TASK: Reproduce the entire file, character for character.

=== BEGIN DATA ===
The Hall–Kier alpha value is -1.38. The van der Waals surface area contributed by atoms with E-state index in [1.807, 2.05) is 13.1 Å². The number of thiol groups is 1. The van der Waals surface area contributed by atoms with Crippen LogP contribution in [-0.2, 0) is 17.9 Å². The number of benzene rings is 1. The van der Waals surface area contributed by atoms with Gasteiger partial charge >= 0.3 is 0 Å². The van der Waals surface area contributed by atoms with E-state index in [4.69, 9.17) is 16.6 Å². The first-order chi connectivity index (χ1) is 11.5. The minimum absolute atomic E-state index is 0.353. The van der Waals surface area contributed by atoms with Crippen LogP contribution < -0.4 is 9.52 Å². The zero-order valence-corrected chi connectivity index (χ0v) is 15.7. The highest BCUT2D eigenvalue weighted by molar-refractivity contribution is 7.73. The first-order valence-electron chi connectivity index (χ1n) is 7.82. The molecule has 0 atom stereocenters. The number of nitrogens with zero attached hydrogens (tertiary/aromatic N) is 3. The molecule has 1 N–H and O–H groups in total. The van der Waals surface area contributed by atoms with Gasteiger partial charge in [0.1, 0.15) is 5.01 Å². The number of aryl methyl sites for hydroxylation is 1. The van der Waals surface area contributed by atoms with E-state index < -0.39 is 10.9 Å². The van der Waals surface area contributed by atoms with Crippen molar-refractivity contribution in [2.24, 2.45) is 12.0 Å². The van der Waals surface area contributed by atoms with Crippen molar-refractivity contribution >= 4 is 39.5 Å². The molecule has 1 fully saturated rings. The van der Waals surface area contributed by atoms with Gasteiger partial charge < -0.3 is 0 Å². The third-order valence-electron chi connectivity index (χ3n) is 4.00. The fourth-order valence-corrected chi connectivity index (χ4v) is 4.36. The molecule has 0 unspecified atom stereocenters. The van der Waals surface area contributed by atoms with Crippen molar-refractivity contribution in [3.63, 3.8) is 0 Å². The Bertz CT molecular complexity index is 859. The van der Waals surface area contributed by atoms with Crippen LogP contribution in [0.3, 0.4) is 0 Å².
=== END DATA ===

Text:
The Hall–Kier alpha value is -1.38. The van der Waals surface area contributed by atoms with E-state index in [1.807, 2.05) is 13.1 Å². The number of thiol groups is 1. The van der Waals surface area contributed by atoms with Crippen LogP contribution in [-0.2, 0) is 17.9 Å². The number of benzene rings is 1. The van der Waals surface area contributed by atoms with Gasteiger partial charge >= 0.3 is 0 Å². The van der Waals surface area contributed by atoms with E-state index in [4.69, 9.17) is 16.6 Å². The first-order chi connectivity index (χ1) is 11.5. The minimum absolute atomic E-state index is 0.353. The van der Waals surface area contributed by atoms with Crippen LogP contribution < -0.4 is 9.52 Å². The zero-order valence-corrected chi connectivity index (χ0v) is 15.7. The highest BCUT2D eigenvalue weighted by molar-refractivity contribution is 7.73. The first-order valence-electron chi connectivity index (χ1n) is 7.82. The molecule has 0 atom stereocenters. The number of nitrogens with zero attached hydrogens (tertiary/aromatic N) is 3. The molecule has 1 N–H and O–H groups in total. The van der Waals surface area contributed by atoms with Gasteiger partial charge in [0.1, 0.15) is 5.01 Å². The number of aryl methyl sites for hydroxylation is 1. The van der Waals surface area contributed by atoms with E-state index < -0.39 is 10.9 Å². The van der Waals surface area contributed by atoms with Crippen molar-refractivity contribution in [2.24, 2.45) is 12.0 Å². The van der Waals surface area contributed by atoms with Crippen molar-refractivity contribution >= 4 is 39.5 Å². The molecule has 1 fully saturated rings. The van der Waals surface area contributed by atoms with Gasteiger partial charge < -0.3 is 0 Å². The third-order valence-electron chi connectivity index (χ3n) is 4.00. The fourth-order valence-corrected chi connectivity index (χ4v) is 4.36. The molecule has 0 unspecified atom stereocenters. The van der Waals surface area contributed by atoms with Crippen molar-refractivity contribution in [3.63, 3.8) is 0 Å². The Bertz CT molecular complexity index is 859. The van der Waals surface area contributed by atoms with Crippen LogP contribution in [0.3, 0.4) is 0 Å².